I just listened to a news broadcast with this exact question being addressed. Everyone was being interviewed not just young people. Because the thing is, even though technology is a relatively modern thing, there will always be something that the previous generation will disagree with. Think about when television was first put in everyone’s homes… parents didn’t like the fact that their kids would watch it all the time. And before the television, it was radio, and telephones. These days, it’s the Internet and in the years to come it will probably be virtual reality and robots. See what I’m getting at? And my generation (20-somethings) will be saying to our kids “I remember when the Internet was invented” and “you should spend less time in that virtual reality of yours”. Our parents disagree with our technological advances and we’ll disagree of our future kid’s technological advances because we didn’t grow up with it. It’s sort of like music, which has been around forever basically. When our parents were our age they had a completely different music scene to us, and music changes, like technology. My dad was watching the news with us and when this story came on TV just now, all of us laughed because we were ALL on our devices and we just knew. It’s evolution and you have to deal with it.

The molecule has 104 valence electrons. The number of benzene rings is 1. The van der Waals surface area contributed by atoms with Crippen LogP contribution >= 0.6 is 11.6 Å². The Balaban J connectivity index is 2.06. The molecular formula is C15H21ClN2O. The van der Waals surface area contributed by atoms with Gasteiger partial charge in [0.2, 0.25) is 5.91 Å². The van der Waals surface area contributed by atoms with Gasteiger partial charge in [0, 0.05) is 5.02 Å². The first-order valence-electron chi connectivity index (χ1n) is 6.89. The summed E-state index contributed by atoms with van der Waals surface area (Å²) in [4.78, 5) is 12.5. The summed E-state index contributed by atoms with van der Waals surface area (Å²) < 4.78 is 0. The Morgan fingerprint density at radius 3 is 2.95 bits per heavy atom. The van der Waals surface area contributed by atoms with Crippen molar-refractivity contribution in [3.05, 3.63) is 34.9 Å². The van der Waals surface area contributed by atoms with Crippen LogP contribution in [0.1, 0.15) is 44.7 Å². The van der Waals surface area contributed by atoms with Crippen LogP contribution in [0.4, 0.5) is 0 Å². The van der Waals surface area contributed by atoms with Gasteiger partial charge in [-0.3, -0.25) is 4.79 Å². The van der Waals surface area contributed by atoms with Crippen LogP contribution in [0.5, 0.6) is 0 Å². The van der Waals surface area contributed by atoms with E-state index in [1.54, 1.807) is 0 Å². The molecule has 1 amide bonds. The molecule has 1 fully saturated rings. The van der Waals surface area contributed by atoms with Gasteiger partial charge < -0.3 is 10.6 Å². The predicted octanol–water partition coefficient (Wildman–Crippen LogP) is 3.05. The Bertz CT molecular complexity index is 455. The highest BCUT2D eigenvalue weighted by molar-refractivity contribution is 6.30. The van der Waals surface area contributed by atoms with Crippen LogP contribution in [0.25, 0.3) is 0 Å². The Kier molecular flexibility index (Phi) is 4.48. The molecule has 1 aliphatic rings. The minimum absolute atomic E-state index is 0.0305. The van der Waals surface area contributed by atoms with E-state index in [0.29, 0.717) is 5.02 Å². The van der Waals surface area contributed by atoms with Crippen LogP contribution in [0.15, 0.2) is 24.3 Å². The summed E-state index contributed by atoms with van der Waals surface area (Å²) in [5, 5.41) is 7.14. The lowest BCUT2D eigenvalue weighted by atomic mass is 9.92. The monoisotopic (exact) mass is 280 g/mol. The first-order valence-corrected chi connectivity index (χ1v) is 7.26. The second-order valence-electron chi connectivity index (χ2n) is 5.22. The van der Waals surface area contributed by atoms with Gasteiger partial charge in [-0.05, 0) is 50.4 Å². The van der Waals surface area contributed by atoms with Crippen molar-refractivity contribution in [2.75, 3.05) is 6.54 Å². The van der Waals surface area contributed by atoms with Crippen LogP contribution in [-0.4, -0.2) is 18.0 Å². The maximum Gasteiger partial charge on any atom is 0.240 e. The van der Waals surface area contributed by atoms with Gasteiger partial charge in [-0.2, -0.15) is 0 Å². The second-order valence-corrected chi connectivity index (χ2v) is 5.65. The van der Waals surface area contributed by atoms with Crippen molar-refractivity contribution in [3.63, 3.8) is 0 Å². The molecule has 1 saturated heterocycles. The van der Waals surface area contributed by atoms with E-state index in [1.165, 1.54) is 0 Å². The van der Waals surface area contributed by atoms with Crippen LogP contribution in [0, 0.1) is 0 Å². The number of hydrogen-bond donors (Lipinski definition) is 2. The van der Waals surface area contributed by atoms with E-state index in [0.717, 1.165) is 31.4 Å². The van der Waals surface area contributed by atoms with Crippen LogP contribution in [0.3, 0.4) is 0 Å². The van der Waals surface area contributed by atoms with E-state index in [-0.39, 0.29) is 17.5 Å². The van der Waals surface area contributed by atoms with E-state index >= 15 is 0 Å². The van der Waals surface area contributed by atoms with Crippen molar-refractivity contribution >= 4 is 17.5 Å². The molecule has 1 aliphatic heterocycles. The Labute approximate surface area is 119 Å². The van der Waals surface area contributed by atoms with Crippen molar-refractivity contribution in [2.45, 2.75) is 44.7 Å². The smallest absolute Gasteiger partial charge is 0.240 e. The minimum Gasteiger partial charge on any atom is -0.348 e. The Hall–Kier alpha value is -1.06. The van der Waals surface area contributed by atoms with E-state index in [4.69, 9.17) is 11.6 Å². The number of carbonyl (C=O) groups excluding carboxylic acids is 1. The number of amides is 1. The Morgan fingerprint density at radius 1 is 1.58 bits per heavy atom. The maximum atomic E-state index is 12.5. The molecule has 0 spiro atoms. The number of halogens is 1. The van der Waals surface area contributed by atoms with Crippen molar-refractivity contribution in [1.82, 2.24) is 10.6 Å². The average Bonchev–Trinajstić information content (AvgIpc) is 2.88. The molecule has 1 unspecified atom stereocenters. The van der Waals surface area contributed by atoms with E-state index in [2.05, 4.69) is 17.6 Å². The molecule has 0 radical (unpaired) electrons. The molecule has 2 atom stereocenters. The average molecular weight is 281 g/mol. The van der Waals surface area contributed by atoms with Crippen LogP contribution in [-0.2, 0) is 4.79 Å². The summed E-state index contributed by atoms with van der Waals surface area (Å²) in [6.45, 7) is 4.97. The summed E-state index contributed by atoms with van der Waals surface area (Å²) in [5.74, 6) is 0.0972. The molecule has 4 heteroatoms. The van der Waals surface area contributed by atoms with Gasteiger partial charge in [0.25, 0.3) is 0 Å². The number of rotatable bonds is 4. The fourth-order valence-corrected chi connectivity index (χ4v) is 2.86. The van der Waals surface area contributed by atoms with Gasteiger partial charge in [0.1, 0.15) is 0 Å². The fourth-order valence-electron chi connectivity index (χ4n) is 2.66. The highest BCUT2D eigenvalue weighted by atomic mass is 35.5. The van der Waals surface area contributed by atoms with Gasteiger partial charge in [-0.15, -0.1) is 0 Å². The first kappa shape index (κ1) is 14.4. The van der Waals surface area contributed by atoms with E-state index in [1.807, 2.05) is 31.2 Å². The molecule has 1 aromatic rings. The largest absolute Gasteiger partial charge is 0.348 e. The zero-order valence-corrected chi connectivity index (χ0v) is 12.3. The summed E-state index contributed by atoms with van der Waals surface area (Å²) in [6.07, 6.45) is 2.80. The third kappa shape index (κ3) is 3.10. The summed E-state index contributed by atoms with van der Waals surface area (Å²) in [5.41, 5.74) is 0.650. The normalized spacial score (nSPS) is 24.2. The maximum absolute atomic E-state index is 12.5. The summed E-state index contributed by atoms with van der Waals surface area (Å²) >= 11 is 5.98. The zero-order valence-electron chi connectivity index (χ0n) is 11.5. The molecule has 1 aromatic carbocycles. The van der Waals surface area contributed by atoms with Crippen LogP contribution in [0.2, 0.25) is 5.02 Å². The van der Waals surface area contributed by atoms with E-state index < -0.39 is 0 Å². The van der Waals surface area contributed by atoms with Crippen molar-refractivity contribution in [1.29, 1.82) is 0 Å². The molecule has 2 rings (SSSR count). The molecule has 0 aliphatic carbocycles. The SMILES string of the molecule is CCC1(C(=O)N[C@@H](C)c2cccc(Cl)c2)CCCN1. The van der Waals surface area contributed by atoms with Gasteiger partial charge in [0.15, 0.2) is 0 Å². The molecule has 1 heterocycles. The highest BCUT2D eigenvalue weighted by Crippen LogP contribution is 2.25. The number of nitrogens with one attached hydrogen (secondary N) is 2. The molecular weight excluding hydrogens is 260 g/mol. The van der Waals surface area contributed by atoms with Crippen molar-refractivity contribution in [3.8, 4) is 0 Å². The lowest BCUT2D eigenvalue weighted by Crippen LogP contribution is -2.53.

According to the news story, people spend on average 25 hours a week on the internet. I, however, think it’s more than that since I’m online every day for most of the day, and I’m still not addicted to the Internet. But I know when to get offline to spend time with people. I don’t know what the Internet was originally created for, but many of us use it to connect with other people. We use it as an escape from our day to day lives and to communicate with people not in our immediate surroundings. I don’t know about you, but having to talk to the people around you over a long period of time can be exhausting, and sometimes you want to be alone. The internet allows you to talk to and seek advice and information from people all around the world. You’d never be able to do that decades ago. The Internet was created as a tool, just like a hammer, which was used to change lifestyle and culture and where would we be without it? And the hammer was never seen as an evil or life ruining tool, was it? Hammers are man-made and so is the Internet. We created it for ourselves.